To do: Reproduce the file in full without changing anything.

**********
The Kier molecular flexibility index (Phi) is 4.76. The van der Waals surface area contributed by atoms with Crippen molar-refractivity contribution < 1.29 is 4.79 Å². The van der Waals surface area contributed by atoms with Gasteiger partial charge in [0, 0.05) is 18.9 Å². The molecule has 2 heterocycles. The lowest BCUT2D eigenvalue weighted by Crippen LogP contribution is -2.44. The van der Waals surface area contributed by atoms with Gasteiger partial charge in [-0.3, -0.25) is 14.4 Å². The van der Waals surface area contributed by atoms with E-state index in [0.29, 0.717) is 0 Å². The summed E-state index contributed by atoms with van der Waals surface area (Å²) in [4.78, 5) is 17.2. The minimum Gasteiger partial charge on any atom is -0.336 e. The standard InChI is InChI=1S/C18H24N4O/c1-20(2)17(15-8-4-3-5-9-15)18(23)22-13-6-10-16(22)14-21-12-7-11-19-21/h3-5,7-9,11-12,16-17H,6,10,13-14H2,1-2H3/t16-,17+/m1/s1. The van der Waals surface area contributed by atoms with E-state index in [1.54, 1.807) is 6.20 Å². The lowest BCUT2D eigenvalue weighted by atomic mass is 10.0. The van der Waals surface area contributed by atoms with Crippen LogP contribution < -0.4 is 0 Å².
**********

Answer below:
The Kier molecular flexibility index (Phi) is 4.76. The van der Waals surface area contributed by atoms with Crippen molar-refractivity contribution < 1.29 is 4.79 Å². The van der Waals surface area contributed by atoms with Gasteiger partial charge in [0, 0.05) is 18.9 Å². The molecule has 2 heterocycles. The lowest BCUT2D eigenvalue weighted by Crippen LogP contribution is -2.44. The van der Waals surface area contributed by atoms with Gasteiger partial charge in [-0.3, -0.25) is 14.4 Å². The van der Waals surface area contributed by atoms with E-state index in [0.29, 0.717) is 0 Å². The summed E-state index contributed by atoms with van der Waals surface area (Å²) in [4.78, 5) is 17.2. The minimum Gasteiger partial charge on any atom is -0.336 e. The standard InChI is InChI=1S/C18H24N4O/c1-20(2)17(15-8-4-3-5-9-15)18(23)22-13-6-10-16(22)14-21-12-7-11-19-21/h3-5,7-9,11-12,16-17H,6,10,13-14H2,1-2H3/t16-,17+/m1/s1. The van der Waals surface area contributed by atoms with E-state index in [1.54, 1.807) is 6.20 Å². The lowest BCUT2D eigenvalue weighted by atomic mass is 10.0. The van der Waals surface area contributed by atoms with Crippen LogP contribution < -0.4 is 0 Å².